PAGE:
The market launch of the first Perfeggt product in the catering trade is planned shortly. Unlike Just Egg, no EU approval as a “novel food” is required for the ingredients. That goes for most egg alternatives.
So far, Perfeggt has raised 3.5 million euros in capital – from prominent founders such as Gorillas, Just Spices, MyMuesli and the entrepreneurs Lea-Sophie Cramer and Verena Pausder.
Complex ingredients difficult to imitate
The Munich start-up Greenforce launched its vegan liquid scrambled eggs shortly before Easter – “after more than 300 attempts and recipe adjustments”. The production of egg substitutes is considered complex. A chicken egg contains more than 100 flavors and 40 proteins. The basis are field beans from Germany. A bottle equivalent to six eggs costs 3.99 euros in the refrigerated section. For the same price there is powder for ten eggs to mix yourself.
Egg alternatives also awaken the entrepreneurial spirit of former corporate managers. Four former Lidl managers want to launch a liquid whole egg alternative as the first product of their vegan brand The VGN in April. The imitation egg also contains broad bean proteins. Ex-Coca-Cola manager Thomas Starz also relies on vegan liquid egg with Plant-B. In April, the egg substitute made from lupines will be on the market.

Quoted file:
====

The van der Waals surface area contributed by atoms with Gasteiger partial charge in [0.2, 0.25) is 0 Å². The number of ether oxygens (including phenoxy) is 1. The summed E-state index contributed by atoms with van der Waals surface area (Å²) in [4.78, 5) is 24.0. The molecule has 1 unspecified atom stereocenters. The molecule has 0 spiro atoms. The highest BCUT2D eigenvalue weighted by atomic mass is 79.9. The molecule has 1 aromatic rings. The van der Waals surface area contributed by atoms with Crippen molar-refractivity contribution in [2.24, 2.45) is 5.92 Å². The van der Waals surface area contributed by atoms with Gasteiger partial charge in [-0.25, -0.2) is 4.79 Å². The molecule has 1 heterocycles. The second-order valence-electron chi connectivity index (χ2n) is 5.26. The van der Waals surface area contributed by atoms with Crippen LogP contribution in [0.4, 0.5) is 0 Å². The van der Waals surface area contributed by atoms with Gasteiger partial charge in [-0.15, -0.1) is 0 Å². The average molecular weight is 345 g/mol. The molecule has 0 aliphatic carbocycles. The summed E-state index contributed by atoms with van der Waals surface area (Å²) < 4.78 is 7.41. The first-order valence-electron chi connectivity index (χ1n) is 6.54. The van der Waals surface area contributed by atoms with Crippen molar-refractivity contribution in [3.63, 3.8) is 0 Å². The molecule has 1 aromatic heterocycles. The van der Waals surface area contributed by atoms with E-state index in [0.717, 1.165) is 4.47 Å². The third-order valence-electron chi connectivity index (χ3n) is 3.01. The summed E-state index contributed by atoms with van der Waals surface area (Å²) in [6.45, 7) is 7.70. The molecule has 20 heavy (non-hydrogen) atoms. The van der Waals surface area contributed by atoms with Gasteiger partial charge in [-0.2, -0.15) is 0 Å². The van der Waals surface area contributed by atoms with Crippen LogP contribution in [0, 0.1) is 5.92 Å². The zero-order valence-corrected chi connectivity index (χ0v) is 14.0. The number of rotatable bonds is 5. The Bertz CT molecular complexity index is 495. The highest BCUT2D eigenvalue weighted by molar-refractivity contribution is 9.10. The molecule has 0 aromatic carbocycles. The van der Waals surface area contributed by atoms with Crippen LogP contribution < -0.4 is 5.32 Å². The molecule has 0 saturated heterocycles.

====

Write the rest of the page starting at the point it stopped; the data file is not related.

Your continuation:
Manufacturers are also working on alternatives for boiled eggs. The Swiss retail chain Migros has been selling an imitation with soy protein since November. Similar imitations already exist in Singapore and in the USA with Wundereggs made from nuts. The listed vegan specialist Veganz plans to launch hard-boiled plant-based eggs this year. The pack of four from Migros costs 4.40 francs. That’s the equivalent of 1.08 euros per egg – a price that German egg farmers can only dream of.
Egg prices in this country have recently risen significantly. In 2021, ten barn eggs in the shop cost 1.55 euros after 1.36 euros a year earlier, Marktinfo Eier & poultry determined. Since then, however, the costs have risen sharply – for example for energy and feed as well as sex determination in the egg. This has been mandatory for hatcheries in this country since January to prevent the mass killing of uneconomical male chicks.
>>> Read here: The cockfight: “German farmers make a loss with every egg”
However, the reviews of Migros’ hard-boiled egg imitation were mixed. A number of consumers called the product “inedible” on the Migipedia rating platform.
The protein from Onego Bio should not have such taste problems. The Finnish start-up has developed a nature-identical egg white protein. It is made by precision fermentation using the filamentous sac fungus Trichoderma reesei.
The gene for the egg white protein ovalbumin is inserted into the fungus, which then produces protein. “Consumers have become much more open to products that are made without animals,” says founder Maija Itkonen.
At the end of February, Onego Bio raised ten million euros in capital, for example from British investor Jim Mellon: “The technology has the potential to produce ovalbumin on an industrial scale and at a price that is competitive with conventional egg production.” environment and animal welfare.
In the USA, after seven years of research, the start-up Every has also developed nature-identical egg white through fermentation. A posh baker in San Francisco will soon be making macarons with it.